The Macau government has made public the maximum number of licensed gaming promoters – also known as ‘junkets’ – that each of the city’s casino operator will be able to work with in 2024. The aggregate number is capped at 50, according to information disclosed by the city’s casino regulator, the Gaming Inspection and Coordination Bureau (DICJ).
According to a list published in the regulator’s website, the local units of Sands China Ltd and SJM Holdings Ltd have each been allowed to collaborate with up to 12 junkets in 2024.
The subsidiaries of respectively MGM China Holdings Ltd and Melco Resorts & Entertainment Ltd can each work with up to eight junket operators next year. The local entities of Galaxy Entertainment Group Ltd and Wynn Macau Ltd have each a cap of five junket partners for 2024.
The Macau junket system has involved other “stakeholders” called sub-agents – known under Macau’s regulatory system as “collaborators”. They are typically people with a network of contacts, that have been able to introduce high-value players so the junkets can then host them in a casino VIP room.
Information on the website of Macau’s gaming regulator shows the government has capped at 250 the number of collaborators allowed in the market for 2024. As of September 15, there were seven registered collaborators in the Macau market, and one additional licence being reviewed, according to DICJ data.
The tally of junkets in Macau shrank by 21.7 percent year-on-year, to 36 in January this year, showed official data.
Gaming promoters are licensed by the Macau government to support VIP gaming in the city’s casinos. Their services include: arrangement of gambling credit for players; collection on losses generated by high-roller play; and organisation of player accommodation.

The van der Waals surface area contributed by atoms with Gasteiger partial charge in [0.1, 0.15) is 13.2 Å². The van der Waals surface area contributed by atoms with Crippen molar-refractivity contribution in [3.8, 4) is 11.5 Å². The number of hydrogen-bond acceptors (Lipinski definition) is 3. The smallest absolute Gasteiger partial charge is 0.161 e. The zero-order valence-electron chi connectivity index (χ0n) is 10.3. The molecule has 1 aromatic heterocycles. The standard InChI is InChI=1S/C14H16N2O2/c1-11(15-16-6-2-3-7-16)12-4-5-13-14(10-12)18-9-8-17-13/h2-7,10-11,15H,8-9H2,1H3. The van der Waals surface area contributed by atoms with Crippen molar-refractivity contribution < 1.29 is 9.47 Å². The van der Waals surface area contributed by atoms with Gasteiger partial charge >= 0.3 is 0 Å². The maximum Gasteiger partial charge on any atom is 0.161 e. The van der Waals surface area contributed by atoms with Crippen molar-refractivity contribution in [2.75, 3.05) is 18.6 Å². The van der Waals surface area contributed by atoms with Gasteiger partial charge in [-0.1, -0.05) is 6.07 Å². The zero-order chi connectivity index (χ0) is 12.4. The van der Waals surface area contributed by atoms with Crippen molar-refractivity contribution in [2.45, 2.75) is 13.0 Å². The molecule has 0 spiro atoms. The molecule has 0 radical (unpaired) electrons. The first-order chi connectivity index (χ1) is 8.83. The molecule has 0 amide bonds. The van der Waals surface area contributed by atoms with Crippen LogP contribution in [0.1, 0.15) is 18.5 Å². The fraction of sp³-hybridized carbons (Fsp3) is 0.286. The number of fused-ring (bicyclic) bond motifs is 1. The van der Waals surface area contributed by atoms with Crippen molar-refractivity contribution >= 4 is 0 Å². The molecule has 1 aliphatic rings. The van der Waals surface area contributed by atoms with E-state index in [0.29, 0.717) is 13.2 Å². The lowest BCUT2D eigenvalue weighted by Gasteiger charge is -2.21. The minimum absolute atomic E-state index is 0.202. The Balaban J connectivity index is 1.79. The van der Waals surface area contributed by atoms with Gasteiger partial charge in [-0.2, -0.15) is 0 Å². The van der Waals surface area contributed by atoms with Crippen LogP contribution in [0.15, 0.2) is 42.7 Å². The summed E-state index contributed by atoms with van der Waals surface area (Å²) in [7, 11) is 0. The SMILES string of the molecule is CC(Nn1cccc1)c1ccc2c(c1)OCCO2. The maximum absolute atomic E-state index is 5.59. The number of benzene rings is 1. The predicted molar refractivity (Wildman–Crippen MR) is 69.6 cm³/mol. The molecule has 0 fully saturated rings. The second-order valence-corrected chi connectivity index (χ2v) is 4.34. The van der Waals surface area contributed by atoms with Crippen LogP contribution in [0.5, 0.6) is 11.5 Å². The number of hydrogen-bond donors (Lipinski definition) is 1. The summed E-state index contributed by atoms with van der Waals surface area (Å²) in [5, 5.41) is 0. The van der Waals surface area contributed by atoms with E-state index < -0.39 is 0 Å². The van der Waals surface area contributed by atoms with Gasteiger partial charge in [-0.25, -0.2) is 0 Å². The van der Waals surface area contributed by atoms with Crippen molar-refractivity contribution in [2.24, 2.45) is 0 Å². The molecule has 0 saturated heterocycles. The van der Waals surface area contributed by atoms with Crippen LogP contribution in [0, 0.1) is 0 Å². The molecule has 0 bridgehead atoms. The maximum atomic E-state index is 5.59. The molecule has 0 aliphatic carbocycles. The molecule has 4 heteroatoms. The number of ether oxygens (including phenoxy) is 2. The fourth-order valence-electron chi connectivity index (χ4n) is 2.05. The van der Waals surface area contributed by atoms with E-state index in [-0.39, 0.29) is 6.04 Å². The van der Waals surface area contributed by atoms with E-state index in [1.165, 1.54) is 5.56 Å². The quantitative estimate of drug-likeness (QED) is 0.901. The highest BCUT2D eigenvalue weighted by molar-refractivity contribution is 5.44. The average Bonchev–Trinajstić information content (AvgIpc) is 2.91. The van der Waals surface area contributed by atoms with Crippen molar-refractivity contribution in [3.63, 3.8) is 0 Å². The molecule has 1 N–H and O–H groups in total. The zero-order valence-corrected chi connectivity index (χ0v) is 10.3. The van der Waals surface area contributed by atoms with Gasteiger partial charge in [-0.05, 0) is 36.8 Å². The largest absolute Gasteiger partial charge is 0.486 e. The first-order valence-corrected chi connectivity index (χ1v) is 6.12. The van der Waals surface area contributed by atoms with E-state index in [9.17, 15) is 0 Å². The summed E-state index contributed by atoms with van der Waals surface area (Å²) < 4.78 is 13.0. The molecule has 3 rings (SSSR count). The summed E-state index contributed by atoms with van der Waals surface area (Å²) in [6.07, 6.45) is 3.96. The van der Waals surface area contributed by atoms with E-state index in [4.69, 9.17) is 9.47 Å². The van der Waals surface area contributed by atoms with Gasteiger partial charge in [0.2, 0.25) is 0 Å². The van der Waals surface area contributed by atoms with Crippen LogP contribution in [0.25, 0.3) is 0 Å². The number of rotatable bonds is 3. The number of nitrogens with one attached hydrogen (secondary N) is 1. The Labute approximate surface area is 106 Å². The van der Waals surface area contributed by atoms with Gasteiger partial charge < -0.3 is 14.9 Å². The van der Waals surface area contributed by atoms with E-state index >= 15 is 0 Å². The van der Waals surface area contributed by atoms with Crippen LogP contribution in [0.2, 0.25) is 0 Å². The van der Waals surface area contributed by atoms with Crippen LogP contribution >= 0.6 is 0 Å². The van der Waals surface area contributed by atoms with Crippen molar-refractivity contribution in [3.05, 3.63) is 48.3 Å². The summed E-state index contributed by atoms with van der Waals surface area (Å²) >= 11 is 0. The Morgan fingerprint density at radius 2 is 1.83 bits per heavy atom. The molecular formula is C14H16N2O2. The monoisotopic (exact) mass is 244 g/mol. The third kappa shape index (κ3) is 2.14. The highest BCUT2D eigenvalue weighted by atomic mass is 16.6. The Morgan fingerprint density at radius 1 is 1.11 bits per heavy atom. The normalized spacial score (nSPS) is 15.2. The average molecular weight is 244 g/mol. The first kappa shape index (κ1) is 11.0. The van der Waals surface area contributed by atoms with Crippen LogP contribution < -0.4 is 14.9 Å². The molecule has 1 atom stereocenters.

Macau’s Legislative Assembly approved in December a consolidating bill that regulates the licensing and activities of casino junket operators. The document states that individuals would no longer be licensable as junkets; only companies.
The Macau government has the authority to limit the scale of the Macau junket sector by capping annually the number of junket operators each Macau casino concessionaire is entitled to work with. Contracts between junkets and casino concessionaires also need to be approved by the Macau government.
Each Macau junket is allowed to partner with a single gaming concessionaire. The junket operators are allowed to earn commission – capped at 1.25 percent on rolling chip turnover – for their gaming promotion service, but are banned from sharing casino revenue in “any form” with the casino concessionaire with which they work.
Under the new framework, junkets have also been forbidden to contract use of any part of a casino for operations in their own right.
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